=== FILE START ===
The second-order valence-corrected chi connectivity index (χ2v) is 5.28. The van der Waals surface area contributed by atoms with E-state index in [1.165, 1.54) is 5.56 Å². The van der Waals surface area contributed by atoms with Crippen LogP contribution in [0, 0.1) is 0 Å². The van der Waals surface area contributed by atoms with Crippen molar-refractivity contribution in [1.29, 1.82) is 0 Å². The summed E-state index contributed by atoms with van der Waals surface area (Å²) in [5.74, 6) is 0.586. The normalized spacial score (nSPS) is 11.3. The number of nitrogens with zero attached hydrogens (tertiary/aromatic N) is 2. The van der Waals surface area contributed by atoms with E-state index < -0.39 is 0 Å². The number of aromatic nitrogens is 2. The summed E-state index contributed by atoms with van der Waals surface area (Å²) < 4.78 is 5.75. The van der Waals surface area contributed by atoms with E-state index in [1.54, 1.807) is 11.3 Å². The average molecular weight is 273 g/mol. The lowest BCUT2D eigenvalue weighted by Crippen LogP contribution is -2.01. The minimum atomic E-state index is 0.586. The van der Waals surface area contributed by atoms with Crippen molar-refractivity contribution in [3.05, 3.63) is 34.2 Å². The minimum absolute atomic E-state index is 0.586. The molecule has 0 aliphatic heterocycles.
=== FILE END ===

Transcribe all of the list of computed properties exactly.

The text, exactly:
The second-order valence-corrected chi connectivity index (χ2v) is 5.28. The van der Waals surface area contributed by atoms with E-state index in [1.165, 1.54) is 5.56 Å². The van der Waals surface area contributed by atoms with Crippen LogP contribution in [0, 0.1) is 0 Å². The van der Waals surface area contributed by atoms with Crippen molar-refractivity contribution in [1.29, 1.82) is 0 Å². The summed E-state index contributed by atoms with van der Waals surface area (Å²) in [5.74, 6) is 0.586. The normalized spacial score (nSPS) is 11.3. The number of nitrogens with zero attached hydrogens (tertiary/aromatic N) is 2. The van der Waals surface area contributed by atoms with E-state index < -0.39 is 0 Å². The number of aromatic nitrogens is 2. The summed E-state index contributed by atoms with van der Waals surface area (Å²) < 4.78 is 5.75. The van der Waals surface area contributed by atoms with E-state index in [1.54, 1.807) is 11.3 Å². The average molecular weight is 273 g/mol. The lowest BCUT2D eigenvalue weighted by Crippen LogP contribution is -2.01. The minimum atomic E-state index is 0.586. The van der Waals surface area contributed by atoms with Crippen molar-refractivity contribution in [3.05, 3.63) is 34.2 Å². The minimum absolute atomic E-state index is 0.586. The molecule has 0 aliphatic heterocycles.